Only half a month back at CES, Google gave a sneak look of a component that would let your Android gadgets read whole website pages so anyone might hear to you — ideal for when you don’t have a hand allowed to scroll yet at the same time need to make up for lost time with some content, or for when you simply don’t want to take a gander at your screen any longer. You’d state, “Hello Google, read this page,” and they’d turn up Google Assistant’s neural systems to produce a pretty darn spot-on reading of it.
Today that feature begins rolling out to all Android device users.
Some Interesting Bits
- It’ll highlight the content and auto look over the page as it reads, helping you to monitor where the reading has gotten in a story. Google had referenced this element as a chance previously, yet they weren’t sure it would be prepared for dispatch. It’s in!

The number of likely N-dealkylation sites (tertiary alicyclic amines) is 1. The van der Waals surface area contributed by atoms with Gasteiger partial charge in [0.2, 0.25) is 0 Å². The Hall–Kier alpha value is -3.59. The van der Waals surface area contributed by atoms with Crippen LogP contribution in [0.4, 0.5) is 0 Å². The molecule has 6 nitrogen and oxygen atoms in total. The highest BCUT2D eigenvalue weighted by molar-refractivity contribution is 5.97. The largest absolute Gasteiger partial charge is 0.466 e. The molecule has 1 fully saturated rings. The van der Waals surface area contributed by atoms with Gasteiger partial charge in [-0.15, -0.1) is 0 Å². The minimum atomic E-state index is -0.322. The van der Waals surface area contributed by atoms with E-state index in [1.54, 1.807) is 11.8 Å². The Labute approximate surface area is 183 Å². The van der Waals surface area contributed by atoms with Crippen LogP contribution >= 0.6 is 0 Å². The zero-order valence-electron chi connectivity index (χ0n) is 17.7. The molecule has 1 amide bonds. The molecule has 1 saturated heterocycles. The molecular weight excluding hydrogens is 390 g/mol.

- You can change the read speed if the defaults are excessively slow/fast for you. Ideal for those individuals who tune in to web recordings at 3x or whatever.
- It can interpret! On the off chance that the page you’re requesting that associate read is in a language that isn’t your default, it can naturally interpret over 40 languages into your language of choice.
- In case you’re a website admin and for reasons don’t want Google Assistant ever reading a page for all to hear (like on the off chance that it contains delicate data and you don’t need the component some way or another being activated incidentally), they’ve fabricated a “No page read so anyone might hear” HTML meta label that will disable it on a page-by-page basis.
Google says this feature should work on just about every modern Android-based smartphone going back to Android 5 (i.e. Android Lollipop).